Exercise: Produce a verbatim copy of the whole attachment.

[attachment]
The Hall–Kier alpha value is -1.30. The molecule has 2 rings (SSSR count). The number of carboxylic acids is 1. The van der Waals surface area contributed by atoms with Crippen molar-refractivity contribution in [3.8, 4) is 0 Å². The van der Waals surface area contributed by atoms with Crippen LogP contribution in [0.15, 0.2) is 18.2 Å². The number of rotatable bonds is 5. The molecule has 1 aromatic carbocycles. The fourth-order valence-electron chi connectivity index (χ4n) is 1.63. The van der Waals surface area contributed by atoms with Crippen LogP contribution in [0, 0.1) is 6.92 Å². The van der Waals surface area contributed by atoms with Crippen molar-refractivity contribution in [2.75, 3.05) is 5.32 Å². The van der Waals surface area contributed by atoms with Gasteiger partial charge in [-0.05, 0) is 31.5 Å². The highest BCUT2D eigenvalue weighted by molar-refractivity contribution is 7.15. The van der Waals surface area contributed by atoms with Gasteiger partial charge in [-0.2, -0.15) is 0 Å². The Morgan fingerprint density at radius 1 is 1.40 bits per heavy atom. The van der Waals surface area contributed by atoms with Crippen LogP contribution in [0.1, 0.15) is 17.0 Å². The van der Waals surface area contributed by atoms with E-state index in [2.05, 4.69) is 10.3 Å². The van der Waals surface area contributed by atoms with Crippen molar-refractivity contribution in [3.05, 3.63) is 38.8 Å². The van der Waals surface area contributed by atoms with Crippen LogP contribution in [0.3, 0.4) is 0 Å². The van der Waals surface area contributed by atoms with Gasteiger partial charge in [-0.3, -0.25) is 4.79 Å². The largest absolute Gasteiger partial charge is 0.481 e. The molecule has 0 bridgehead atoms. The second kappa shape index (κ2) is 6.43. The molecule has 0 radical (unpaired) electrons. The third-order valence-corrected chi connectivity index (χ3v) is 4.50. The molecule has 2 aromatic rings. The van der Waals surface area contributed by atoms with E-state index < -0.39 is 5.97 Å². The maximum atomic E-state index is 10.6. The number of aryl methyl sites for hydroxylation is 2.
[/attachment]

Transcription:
The Hall–Kier alpha value is -1.30. The molecule has 2 rings (SSSR count). The number of carboxylic acids is 1. The van der Waals surface area contributed by atoms with Crippen molar-refractivity contribution in [3.8, 4) is 0 Å². The van der Waals surface area contributed by atoms with Crippen LogP contribution in [0.15, 0.2) is 18.2 Å². The number of rotatable bonds is 5. The molecule has 1 aromatic carbocycles. The fourth-order valence-electron chi connectivity index (χ4n) is 1.63. The van der Waals surface area contributed by atoms with Crippen LogP contribution in [0, 0.1) is 6.92 Å². The van der Waals surface area contributed by atoms with Crippen molar-refractivity contribution in [2.75, 3.05) is 5.32 Å². The van der Waals surface area contributed by atoms with Gasteiger partial charge in [-0.05, 0) is 31.5 Å². The highest BCUT2D eigenvalue weighted by molar-refractivity contribution is 7.15. The van der Waals surface area contributed by atoms with Gasteiger partial charge in [-0.2, -0.15) is 0 Å². The Morgan fingerprint density at radius 1 is 1.40 bits per heavy atom. The van der Waals surface area contributed by atoms with Crippen LogP contribution in [0.1, 0.15) is 17.0 Å². The van der Waals surface area contributed by atoms with E-state index in [2.05, 4.69) is 10.3 Å². The van der Waals surface area contributed by atoms with Crippen molar-refractivity contribution in [3.05, 3.63) is 38.8 Å². The van der Waals surface area contributed by atoms with Crippen LogP contribution in [0.3, 0.4) is 0 Å². The van der Waals surface area contributed by atoms with Gasteiger partial charge in [-0.3, -0.25) is 4.79 Å². The largest absolute Gasteiger partial charge is 0.481 e. The molecule has 0 bridgehead atoms. The second kappa shape index (κ2) is 6.43. The molecule has 0 radical (unpaired) electrons. The third-order valence-corrected chi connectivity index (χ3v) is 4.50. The molecule has 2 aromatic rings. The van der Waals surface area contributed by atoms with E-state index < -0.39 is 5.97 Å². The maximum atomic E-state index is 10.6. The number of aryl methyl sites for hydroxylation is 2.